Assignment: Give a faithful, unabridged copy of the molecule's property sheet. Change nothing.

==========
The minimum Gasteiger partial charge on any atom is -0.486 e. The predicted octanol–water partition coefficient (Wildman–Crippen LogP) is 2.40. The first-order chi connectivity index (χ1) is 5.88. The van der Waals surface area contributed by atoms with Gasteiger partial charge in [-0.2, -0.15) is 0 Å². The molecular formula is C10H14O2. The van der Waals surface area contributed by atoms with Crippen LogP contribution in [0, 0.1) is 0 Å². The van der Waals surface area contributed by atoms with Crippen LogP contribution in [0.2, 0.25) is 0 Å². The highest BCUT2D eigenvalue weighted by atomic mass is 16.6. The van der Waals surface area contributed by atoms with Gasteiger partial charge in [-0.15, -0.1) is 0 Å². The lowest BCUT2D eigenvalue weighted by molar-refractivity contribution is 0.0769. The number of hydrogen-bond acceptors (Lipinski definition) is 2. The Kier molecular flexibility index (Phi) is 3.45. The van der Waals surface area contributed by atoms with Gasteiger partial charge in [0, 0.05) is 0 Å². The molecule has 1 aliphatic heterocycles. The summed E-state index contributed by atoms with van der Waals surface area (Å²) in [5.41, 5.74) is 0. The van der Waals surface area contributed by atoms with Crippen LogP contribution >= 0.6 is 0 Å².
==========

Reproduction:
The minimum Gasteiger partial charge on any atom is -0.486 e. The predicted octanol–water partition coefficient (Wildman–Crippen LogP) is 2.40. The first-order chi connectivity index (χ1) is 5.88. The van der Waals surface area contributed by atoms with Gasteiger partial charge in [-0.2, -0.15) is 0 Å². The molecular formula is C10H14O2. The van der Waals surface area contributed by atoms with Crippen LogP contribution in [0, 0.1) is 0 Å². The van der Waals surface area contributed by atoms with Crippen LogP contribution in [0.2, 0.25) is 0 Å². The highest BCUT2D eigenvalue weighted by atomic mass is 16.6. The van der Waals surface area contributed by atoms with Gasteiger partial charge in [-0.15, -0.1) is 0 Å². The lowest BCUT2D eigenvalue weighted by molar-refractivity contribution is 0.0769. The number of hydrogen-bond acceptors (Lipinski definition) is 2. The Kier molecular flexibility index (Phi) is 3.45. The van der Waals surface area contributed by atoms with Gasteiger partial charge in [0, 0.05) is 0 Å². The molecule has 1 aliphatic heterocycles. The summed E-state index contributed by atoms with van der Waals surface area (Å²) in [5.41, 5.74) is 0. The van der Waals surface area contributed by atoms with Crippen LogP contribution >= 0.6 is 0 Å².